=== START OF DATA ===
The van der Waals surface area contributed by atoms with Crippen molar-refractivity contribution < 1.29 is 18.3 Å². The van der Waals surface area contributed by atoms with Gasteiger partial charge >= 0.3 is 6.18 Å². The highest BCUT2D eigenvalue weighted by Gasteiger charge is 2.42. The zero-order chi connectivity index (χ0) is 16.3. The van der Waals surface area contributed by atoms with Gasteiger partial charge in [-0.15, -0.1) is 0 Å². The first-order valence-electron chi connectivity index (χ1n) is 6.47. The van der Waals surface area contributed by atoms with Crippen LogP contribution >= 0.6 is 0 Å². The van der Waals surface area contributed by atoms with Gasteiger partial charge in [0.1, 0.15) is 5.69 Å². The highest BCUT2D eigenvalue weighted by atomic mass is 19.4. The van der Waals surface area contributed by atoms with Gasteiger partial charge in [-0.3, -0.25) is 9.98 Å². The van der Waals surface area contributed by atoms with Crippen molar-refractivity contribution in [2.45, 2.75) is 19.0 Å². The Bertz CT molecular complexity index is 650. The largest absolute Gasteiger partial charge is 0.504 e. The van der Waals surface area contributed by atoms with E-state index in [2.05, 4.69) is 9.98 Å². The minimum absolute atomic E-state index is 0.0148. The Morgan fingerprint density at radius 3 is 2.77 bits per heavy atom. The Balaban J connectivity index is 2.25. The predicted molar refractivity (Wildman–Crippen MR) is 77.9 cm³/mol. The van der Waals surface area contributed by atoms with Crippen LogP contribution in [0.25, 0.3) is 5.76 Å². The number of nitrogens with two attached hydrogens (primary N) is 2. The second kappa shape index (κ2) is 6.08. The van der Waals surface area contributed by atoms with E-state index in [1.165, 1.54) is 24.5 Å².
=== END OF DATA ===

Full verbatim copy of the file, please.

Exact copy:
The van der Waals surface area contributed by atoms with Crippen molar-refractivity contribution < 1.29 is 18.3 Å². The van der Waals surface area contributed by atoms with Gasteiger partial charge >= 0.3 is 6.18 Å². The highest BCUT2D eigenvalue weighted by Gasteiger charge is 2.42. The zero-order chi connectivity index (χ0) is 16.3. The van der Waals surface area contributed by atoms with Gasteiger partial charge in [-0.15, -0.1) is 0 Å². The first-order valence-electron chi connectivity index (χ1n) is 6.47. The van der Waals surface area contributed by atoms with Crippen LogP contribution >= 0.6 is 0 Å². The van der Waals surface area contributed by atoms with Gasteiger partial charge in [0.1, 0.15) is 5.69 Å². The highest BCUT2D eigenvalue weighted by atomic mass is 19.4. The van der Waals surface area contributed by atoms with Gasteiger partial charge in [-0.3, -0.25) is 9.98 Å². The van der Waals surface area contributed by atoms with Crippen molar-refractivity contribution in [2.45, 2.75) is 19.0 Å². The Bertz CT molecular complexity index is 650. The largest absolute Gasteiger partial charge is 0.504 e. The van der Waals surface area contributed by atoms with E-state index in [2.05, 4.69) is 9.98 Å². The minimum absolute atomic E-state index is 0.0148. The Morgan fingerprint density at radius 3 is 2.77 bits per heavy atom. The Balaban J connectivity index is 2.25. The predicted molar refractivity (Wildman–Crippen MR) is 77.9 cm³/mol. The van der Waals surface area contributed by atoms with Crippen LogP contribution in [0.25, 0.3) is 5.76 Å². The number of nitrogens with two attached hydrogens (primary N) is 2. The second kappa shape index (κ2) is 6.08. The van der Waals surface area contributed by atoms with E-state index in [1.165, 1.54) is 24.5 Å².